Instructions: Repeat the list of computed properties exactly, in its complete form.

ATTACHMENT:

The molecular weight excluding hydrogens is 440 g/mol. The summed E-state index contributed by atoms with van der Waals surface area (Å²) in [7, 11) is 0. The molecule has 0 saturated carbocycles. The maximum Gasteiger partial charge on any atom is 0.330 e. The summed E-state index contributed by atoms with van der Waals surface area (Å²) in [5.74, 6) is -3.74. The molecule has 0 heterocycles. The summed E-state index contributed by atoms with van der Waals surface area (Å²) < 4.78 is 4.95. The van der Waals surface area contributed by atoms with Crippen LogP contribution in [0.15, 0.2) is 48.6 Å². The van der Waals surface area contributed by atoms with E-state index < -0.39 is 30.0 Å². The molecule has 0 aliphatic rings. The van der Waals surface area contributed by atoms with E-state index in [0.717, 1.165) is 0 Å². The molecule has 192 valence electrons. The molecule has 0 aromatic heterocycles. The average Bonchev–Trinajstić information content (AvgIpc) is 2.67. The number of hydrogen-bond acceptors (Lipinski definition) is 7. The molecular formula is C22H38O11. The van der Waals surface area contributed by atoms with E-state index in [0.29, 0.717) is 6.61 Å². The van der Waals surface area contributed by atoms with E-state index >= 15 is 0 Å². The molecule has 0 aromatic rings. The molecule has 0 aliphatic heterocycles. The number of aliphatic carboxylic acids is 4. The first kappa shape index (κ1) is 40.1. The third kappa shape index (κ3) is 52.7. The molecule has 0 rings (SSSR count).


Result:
The molecular weight excluding hydrogens is 440 g/mol. The summed E-state index contributed by atoms with van der Waals surface area (Å²) in [7, 11) is 0. The molecule has 0 saturated carbocycles. The maximum Gasteiger partial charge on any atom is 0.330 e. The summed E-state index contributed by atoms with van der Waals surface area (Å²) in [5.74, 6) is -3.74. The molecule has 0 heterocycles. The summed E-state index contributed by atoms with van der Waals surface area (Å²) < 4.78 is 4.95. The van der Waals surface area contributed by atoms with Crippen LogP contribution in [0.15, 0.2) is 48.6 Å². The van der Waals surface area contributed by atoms with E-state index < -0.39 is 30.0 Å². The molecule has 0 aliphatic rings. The van der Waals surface area contributed by atoms with E-state index in [0.717, 1.165) is 0 Å². The molecule has 192 valence electrons. The molecule has 0 aromatic heterocycles. The average Bonchev–Trinajstić information content (AvgIpc) is 2.67. The number of hydrogen-bond acceptors (Lipinski definition) is 7. The molecular formula is C22H38O11. The van der Waals surface area contributed by atoms with E-state index in [0.29, 0.717) is 6.61 Å². The van der Waals surface area contributed by atoms with E-state index >= 15 is 0 Å². The molecule has 0 aromatic rings. The molecule has 0 aliphatic heterocycles. The number of aliphatic carboxylic acids is 4. The first kappa shape index (κ1) is 40.1. The third kappa shape index (κ3) is 52.7. The molecule has 0 rings (SSSR count).